Home > Communications > Independent View

Small Things Done With Extraordinary Attention

Author: Joe Calloway

The Independent View

Joe Calloway

Small Things Done With Extraordinary Attention  

 November 7, 2012 

 

It's easy to think that becoming a "Category of One" organization means that we should focus on superstar performance or making grand gestures of service. But the reality is that we win the loyalty of those we serve with the seemingly small, yet incredibly powerful things that we can do every day, in almost any situation.

I recently visited a family member who was a patient in a local hospital. Walking down the hall I was approached by two hospital employees, one of whom stopped to ask me if I needed directions or needed any help in finding my way. It was a small thing, but it made an impression and spoke volumes in terms of demonstrating that the hospital truly cared about its patients and their families.

Like virtually everything else that we do in our work, it's a matter of culture. Does your organization have a culture of following policy—no more and no less? Or, like the IGA Promise says, do you have a culture of truly helping and caring for customers in every aspect of their experience with you?

In working with a restaurant on a customer focus initiative, I remember that an assistant manager raised the question of how customers can believe that the restaurant is devoted to service when it's next to impossible to figure out where to find a parking space. It's so easy to think that our core product or service is all that really matters, when in fact it's the total experience that we create that ultimately leaves a lasting impression, from the time they pull into the parking lot until they leave the store, and every touch point in between.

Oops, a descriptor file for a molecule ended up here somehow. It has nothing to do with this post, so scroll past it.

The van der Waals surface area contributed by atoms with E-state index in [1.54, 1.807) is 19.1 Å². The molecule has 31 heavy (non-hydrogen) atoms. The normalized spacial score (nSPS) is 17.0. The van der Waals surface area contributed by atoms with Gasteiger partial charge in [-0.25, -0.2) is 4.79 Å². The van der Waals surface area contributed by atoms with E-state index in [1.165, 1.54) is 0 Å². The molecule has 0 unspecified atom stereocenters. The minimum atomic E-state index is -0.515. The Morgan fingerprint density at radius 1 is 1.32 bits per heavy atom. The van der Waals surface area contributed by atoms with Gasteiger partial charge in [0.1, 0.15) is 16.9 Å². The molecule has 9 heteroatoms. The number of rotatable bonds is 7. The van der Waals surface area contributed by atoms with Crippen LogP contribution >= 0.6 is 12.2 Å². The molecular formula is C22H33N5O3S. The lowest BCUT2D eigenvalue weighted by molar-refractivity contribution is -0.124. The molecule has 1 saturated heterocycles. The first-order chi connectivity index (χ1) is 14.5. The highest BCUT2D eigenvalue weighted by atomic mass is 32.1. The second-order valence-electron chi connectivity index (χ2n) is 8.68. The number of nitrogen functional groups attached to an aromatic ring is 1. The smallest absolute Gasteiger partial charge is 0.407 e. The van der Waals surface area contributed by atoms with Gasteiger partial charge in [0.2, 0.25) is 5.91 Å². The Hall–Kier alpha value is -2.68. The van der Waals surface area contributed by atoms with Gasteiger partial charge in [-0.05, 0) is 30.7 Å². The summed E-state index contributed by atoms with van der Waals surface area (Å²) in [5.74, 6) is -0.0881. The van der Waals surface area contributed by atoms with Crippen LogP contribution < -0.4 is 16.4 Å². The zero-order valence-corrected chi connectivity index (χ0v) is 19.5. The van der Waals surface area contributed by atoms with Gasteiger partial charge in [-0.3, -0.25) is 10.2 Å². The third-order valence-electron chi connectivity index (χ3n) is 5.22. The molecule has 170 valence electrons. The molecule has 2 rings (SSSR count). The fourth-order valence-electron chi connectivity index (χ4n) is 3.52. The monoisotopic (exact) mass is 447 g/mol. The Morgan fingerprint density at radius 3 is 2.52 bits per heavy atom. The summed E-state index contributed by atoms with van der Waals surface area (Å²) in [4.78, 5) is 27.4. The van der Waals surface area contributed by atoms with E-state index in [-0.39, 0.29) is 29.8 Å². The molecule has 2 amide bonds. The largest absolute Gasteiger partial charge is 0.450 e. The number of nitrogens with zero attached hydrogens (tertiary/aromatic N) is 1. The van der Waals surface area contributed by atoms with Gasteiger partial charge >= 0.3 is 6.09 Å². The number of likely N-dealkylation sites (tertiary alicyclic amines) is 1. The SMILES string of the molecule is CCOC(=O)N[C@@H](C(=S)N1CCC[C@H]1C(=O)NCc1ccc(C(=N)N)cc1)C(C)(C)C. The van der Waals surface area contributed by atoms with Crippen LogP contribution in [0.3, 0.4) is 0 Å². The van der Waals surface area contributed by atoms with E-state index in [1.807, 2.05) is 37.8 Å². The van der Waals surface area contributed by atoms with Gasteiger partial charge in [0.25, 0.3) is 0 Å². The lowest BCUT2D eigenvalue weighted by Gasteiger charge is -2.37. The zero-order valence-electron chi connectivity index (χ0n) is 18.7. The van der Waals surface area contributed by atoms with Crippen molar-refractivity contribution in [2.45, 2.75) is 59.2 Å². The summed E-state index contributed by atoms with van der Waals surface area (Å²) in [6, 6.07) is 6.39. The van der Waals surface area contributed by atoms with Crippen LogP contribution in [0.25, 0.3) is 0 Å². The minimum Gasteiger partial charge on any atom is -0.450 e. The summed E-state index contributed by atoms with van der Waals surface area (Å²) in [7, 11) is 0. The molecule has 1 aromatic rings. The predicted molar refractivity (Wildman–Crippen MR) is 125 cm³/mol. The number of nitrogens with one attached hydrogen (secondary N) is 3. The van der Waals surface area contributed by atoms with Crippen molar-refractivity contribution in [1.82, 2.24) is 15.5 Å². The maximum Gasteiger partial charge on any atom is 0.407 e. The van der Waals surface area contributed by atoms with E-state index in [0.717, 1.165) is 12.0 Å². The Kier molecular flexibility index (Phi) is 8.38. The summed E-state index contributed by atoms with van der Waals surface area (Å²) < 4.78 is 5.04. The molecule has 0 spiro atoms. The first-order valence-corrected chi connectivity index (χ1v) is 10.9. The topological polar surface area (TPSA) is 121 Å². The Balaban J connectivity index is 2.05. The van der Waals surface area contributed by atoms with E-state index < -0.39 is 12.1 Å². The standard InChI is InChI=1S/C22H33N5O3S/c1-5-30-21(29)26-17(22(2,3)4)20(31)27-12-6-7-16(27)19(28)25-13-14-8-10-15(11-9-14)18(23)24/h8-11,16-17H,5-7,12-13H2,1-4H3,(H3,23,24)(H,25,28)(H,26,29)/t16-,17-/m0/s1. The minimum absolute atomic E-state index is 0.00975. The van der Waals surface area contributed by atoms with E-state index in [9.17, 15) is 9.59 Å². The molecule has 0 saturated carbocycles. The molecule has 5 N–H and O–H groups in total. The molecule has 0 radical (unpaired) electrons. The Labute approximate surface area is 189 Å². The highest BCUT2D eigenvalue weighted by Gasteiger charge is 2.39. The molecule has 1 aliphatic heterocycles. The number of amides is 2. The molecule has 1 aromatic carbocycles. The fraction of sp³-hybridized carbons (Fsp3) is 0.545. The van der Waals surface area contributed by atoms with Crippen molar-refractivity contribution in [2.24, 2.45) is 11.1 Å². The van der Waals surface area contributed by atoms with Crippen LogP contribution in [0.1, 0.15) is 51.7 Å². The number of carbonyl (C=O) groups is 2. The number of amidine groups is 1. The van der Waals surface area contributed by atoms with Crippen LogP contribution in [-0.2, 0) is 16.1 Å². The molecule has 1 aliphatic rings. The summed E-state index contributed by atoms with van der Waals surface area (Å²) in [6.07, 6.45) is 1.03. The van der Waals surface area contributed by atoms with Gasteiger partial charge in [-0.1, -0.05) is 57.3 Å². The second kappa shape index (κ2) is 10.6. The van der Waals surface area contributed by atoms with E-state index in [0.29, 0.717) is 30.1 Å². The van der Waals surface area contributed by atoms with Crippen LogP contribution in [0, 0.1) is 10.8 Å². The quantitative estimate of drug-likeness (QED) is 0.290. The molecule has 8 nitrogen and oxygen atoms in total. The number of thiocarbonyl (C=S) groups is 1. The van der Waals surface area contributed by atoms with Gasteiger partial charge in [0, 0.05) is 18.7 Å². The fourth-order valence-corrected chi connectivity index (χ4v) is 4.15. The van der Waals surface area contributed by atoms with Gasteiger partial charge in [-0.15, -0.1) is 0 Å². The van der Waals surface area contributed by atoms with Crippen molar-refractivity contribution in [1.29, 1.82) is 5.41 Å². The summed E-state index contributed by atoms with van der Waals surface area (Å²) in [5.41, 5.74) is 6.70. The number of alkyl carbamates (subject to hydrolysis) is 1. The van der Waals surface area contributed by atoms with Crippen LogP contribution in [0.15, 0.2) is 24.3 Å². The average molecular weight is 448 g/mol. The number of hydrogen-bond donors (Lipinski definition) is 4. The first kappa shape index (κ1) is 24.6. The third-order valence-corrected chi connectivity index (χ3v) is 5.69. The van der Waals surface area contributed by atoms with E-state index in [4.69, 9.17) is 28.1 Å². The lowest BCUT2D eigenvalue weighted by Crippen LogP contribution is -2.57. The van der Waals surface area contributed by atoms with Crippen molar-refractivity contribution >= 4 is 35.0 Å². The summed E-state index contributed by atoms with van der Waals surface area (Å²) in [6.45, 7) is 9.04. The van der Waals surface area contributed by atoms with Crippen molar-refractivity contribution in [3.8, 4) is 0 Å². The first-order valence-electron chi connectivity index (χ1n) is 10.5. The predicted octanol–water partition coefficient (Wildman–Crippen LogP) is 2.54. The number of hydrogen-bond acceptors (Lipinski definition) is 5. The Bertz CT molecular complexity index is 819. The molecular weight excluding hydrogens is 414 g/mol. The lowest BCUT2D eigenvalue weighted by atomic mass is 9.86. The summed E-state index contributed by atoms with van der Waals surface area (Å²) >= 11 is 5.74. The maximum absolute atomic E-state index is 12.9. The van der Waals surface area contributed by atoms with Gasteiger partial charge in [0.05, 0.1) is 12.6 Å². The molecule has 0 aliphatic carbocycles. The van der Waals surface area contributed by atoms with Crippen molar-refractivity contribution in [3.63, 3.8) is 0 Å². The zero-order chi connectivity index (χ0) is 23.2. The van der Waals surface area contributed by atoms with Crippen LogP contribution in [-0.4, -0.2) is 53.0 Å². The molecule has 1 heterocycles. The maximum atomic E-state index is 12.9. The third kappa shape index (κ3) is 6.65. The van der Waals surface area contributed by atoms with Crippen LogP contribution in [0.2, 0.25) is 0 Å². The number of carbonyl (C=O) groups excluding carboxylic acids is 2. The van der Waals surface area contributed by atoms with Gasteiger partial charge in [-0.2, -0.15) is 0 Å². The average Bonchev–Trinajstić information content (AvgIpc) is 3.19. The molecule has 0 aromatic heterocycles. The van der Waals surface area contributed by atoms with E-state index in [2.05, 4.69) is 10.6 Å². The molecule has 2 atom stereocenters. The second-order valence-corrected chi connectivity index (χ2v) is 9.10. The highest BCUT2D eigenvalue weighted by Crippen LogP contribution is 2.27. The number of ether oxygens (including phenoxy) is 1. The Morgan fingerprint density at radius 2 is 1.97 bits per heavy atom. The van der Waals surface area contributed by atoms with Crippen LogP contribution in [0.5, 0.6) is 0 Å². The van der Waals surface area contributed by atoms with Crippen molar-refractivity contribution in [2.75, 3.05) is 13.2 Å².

Doing small things with extraordinary attention shows you care, and it can be achieved by any organization. The important thing to keep in mind is that it doesn't happen because of a memo, signs in the break room, or even an occasional mention at employee meetings. It happens when you think about it, talk about it, and model it all day long, every day.

Thanks,

Joe Calloway